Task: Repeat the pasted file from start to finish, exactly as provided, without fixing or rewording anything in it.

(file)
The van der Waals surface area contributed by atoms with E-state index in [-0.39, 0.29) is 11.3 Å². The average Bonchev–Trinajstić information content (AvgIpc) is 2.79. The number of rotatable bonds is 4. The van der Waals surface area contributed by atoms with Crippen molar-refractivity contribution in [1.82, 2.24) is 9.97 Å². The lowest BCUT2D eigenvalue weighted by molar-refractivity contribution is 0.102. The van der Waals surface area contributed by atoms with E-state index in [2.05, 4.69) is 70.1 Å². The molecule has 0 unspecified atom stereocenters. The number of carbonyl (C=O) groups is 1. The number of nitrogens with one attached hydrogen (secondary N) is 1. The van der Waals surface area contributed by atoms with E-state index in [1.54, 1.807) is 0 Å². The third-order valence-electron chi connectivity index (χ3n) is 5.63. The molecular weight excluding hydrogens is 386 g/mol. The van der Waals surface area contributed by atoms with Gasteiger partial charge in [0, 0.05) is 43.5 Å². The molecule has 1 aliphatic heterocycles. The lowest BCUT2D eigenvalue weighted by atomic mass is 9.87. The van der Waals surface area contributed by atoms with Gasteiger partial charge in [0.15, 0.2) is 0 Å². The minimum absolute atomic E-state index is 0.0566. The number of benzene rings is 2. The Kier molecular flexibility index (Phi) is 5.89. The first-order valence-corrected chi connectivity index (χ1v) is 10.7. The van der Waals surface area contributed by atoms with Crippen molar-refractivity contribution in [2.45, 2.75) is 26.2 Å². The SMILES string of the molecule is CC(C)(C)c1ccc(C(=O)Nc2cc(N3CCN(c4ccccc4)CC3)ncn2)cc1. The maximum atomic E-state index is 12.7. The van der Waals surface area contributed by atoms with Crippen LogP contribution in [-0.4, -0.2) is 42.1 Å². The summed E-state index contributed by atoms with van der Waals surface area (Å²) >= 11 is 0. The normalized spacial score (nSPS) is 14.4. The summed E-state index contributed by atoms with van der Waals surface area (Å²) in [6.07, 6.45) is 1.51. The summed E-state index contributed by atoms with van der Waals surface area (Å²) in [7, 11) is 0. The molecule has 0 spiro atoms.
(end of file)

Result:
The van der Waals surface area contributed by atoms with E-state index in [-0.39, 0.29) is 11.3 Å². The average Bonchev–Trinajstić information content (AvgIpc) is 2.79. The number of rotatable bonds is 4. The van der Waals surface area contributed by atoms with Crippen molar-refractivity contribution in [1.82, 2.24) is 9.97 Å². The lowest BCUT2D eigenvalue weighted by molar-refractivity contribution is 0.102. The van der Waals surface area contributed by atoms with E-state index in [2.05, 4.69) is 70.1 Å². The molecule has 0 unspecified atom stereocenters. The number of carbonyl (C=O) groups is 1. The number of nitrogens with one attached hydrogen (secondary N) is 1. The van der Waals surface area contributed by atoms with E-state index in [1.54, 1.807) is 0 Å². The third-order valence-electron chi connectivity index (χ3n) is 5.63. The molecular weight excluding hydrogens is 386 g/mol. The van der Waals surface area contributed by atoms with Gasteiger partial charge in [0, 0.05) is 43.5 Å². The molecule has 1 aliphatic heterocycles. The lowest BCUT2D eigenvalue weighted by atomic mass is 9.87. The van der Waals surface area contributed by atoms with Gasteiger partial charge in [0.15, 0.2) is 0 Å². The minimum absolute atomic E-state index is 0.0566. The number of benzene rings is 2. The Kier molecular flexibility index (Phi) is 5.89. The first-order valence-corrected chi connectivity index (χ1v) is 10.7. The van der Waals surface area contributed by atoms with Crippen molar-refractivity contribution in [2.45, 2.75) is 26.2 Å². The SMILES string of the molecule is CC(C)(C)c1ccc(C(=O)Nc2cc(N3CCN(c4ccccc4)CC3)ncn2)cc1. The maximum atomic E-state index is 12.7. The van der Waals surface area contributed by atoms with Crippen LogP contribution in [-0.4, -0.2) is 42.1 Å². The summed E-state index contributed by atoms with van der Waals surface area (Å²) >= 11 is 0. The normalized spacial score (nSPS) is 14.4. The summed E-state index contributed by atoms with van der Waals surface area (Å²) in [6.07, 6.45) is 1.51. The summed E-state index contributed by atoms with van der Waals surface area (Å²) in [7, 11) is 0. The molecule has 0 spiro atoms.